Noonan’s Notes Blog is written by a team of Hodgson Russ tax attorneys led by the blog’s namesake, Tim Noonan. Noonan’s Notes Blog regularly provides analysis of and commentary on developments in the world of New York tax law.

Washington State Capital Gains Tax Struck Down by Judge As Unconstitutional

Judge Huber—who was appointed by Governor Inslee in 2019—held that the tax “violates the uniformity requirement by imposing a 7% tax on an individual’s long-term capital gains exceeding $250,000;” however, zero tax is imposed on capital gains below that threshold. Judge Huber rejected the state’s argument that the tax was actually an excise tax, and instead found it was properly characterized as an income tax. And while an excise tax could be constitutionally permissible in Washington, the state constitution prohibits singling out certain types of property for a special tax. The judge concluded that this law created a tax on property—“as a tax on the receipt of income [the tax] is also properly characterized as a tax on property,” pursuant to case law in Washington state.

In his ruling, Judge Huber listed several more reasons why the tax should be characterized as an income tax. For one, the tax relies on federal income tax returns, and the Internal Revenue Service has characterized long-term capital gains as income. Additionally, the tax would be imposed annually, like an income tax, as opposed to at the time of each transaction, which is how an excise tax functions.

The ruling was a blow to state lawmakers who adamantly defended the tax in court, but this ruling, while significant, does not mark the end of the line for this tax. Washington Attorney General Bob Ferguson already came out publicly against Judge Huber’s ruling, and stated the state will appeal the ruling all the way to the state Supreme Court, if necessary. The state relied heavily on public policy arguments about the benefits this tax would have on the state: increasing funding for education and furthering a fairer tax system, among other things. But Judge Huber wrote that he must first consider the substantial Washington case law on this issue, which was overwhelmingly opposed to the legal arguments put forth by the state.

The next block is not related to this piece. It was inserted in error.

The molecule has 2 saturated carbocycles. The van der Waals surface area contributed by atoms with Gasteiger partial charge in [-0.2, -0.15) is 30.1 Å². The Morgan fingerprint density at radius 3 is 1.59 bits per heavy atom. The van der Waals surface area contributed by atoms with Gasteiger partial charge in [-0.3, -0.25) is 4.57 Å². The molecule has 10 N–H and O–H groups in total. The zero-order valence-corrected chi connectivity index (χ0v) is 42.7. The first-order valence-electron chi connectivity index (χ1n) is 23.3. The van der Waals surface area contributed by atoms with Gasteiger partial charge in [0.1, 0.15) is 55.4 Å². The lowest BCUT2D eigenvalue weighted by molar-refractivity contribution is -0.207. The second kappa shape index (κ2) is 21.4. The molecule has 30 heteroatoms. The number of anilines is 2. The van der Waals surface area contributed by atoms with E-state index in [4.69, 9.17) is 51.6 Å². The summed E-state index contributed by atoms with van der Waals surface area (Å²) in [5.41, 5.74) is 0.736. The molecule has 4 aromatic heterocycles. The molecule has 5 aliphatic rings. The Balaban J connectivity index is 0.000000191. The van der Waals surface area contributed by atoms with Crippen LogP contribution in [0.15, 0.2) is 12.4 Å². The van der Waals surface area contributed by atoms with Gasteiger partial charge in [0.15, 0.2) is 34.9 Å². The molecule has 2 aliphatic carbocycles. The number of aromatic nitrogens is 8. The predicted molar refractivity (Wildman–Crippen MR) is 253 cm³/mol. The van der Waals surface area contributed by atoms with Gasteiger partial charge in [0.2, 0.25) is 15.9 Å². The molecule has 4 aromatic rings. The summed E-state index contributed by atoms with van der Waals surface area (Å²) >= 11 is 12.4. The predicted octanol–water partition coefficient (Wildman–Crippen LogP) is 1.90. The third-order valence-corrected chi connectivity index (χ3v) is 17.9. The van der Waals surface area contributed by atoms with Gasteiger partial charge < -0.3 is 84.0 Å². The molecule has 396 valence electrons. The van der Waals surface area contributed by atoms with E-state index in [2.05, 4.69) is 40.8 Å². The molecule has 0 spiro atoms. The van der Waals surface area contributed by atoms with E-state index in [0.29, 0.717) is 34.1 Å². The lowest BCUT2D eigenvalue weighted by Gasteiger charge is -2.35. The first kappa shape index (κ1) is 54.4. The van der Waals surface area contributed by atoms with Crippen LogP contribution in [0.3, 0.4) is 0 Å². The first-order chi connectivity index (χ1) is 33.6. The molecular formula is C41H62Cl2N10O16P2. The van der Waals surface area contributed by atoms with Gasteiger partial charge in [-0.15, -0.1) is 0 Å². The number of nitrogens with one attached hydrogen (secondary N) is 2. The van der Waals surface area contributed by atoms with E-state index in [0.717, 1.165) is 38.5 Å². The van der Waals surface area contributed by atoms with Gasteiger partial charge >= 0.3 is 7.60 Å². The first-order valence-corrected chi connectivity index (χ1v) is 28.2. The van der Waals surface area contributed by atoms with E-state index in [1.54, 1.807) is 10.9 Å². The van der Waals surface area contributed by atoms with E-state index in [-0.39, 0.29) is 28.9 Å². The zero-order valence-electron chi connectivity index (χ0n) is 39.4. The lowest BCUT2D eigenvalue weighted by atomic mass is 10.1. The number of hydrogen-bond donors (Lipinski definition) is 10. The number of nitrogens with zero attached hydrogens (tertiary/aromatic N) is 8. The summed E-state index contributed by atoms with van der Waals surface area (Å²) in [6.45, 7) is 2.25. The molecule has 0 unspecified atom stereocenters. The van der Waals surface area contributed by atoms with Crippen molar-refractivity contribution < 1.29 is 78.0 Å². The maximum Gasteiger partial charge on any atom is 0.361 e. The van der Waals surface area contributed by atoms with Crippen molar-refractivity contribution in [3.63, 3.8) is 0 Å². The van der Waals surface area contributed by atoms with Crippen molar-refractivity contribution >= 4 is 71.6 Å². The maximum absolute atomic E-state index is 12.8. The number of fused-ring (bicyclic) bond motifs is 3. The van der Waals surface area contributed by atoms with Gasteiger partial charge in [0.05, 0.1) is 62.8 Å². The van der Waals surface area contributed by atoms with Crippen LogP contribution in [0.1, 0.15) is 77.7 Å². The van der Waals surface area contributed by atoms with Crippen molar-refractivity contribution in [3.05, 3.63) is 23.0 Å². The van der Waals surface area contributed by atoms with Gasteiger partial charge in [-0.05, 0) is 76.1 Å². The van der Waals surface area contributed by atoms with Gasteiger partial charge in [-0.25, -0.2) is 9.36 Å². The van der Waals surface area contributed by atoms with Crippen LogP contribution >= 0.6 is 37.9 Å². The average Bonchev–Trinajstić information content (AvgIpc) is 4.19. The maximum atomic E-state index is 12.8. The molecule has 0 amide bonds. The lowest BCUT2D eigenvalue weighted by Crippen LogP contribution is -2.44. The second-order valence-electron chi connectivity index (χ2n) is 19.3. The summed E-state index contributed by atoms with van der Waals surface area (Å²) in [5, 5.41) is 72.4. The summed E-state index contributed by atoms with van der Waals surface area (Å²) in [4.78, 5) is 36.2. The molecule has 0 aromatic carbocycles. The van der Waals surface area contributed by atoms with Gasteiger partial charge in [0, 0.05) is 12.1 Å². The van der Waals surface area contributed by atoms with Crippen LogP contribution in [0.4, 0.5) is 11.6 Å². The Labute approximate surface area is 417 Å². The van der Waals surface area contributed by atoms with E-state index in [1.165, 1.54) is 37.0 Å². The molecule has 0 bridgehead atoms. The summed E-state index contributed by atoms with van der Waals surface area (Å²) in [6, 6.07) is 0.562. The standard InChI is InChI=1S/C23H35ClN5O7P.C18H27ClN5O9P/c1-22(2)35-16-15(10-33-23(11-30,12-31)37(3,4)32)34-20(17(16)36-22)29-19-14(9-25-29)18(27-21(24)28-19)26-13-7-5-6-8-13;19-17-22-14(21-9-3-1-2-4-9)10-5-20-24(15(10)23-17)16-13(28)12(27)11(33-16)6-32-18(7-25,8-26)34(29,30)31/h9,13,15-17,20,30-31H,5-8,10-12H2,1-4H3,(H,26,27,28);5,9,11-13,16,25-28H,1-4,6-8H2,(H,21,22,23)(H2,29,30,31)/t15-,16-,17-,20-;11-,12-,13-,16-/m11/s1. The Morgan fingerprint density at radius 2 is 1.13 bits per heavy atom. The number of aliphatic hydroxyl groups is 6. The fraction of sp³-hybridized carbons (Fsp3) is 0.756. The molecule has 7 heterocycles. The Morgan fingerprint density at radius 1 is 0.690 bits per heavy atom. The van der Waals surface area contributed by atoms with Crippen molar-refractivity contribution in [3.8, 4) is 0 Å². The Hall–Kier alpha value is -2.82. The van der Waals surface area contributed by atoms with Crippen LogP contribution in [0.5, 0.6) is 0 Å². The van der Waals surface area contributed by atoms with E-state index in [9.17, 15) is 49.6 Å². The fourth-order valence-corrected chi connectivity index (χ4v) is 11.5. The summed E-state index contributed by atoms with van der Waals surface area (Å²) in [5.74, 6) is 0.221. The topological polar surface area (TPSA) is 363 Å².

In contrast, the outcome is a big win for taxpayers in Washington. The imposition of a 7% tax on capital gains is not inconsequential considering many taxpayers move to Washington because of their lack of income tax. Of course, the state will continue litigating the validity of the tax. And if they are successful, Washington state officials should be prepared for the possibility that many taxpayers may move to a state with more taxpayer-friendly laws. A sight that New York State’s legislators are all too familiar with.

But the plaintiffs explained they are confident that the strength of Judge Huber’s ruling will help their position in the appeals to come. And the plaintiff’s position is based strongly on Washington case law and their Supreme Court’s interpretation of the state constitution. That court has long opposed any tax that resembles a tax on the income of persons or corporations. Notably, the plaintiffs put forth federal constitutional issues that Judge Huber did not address. Specifically, they argued this tax conflicts with the U.S. Constitution’s commerce clause. On appeal, those federal constitutional issues could provide additional arguments against the imposition of the tax.

For now, taxpayers in Washington can breathe a sigh of relief. We’ll monitor the status of this litigation as it progresses to the appeals stage and notify our readers of any significant updates, so keep an eye on the blog.

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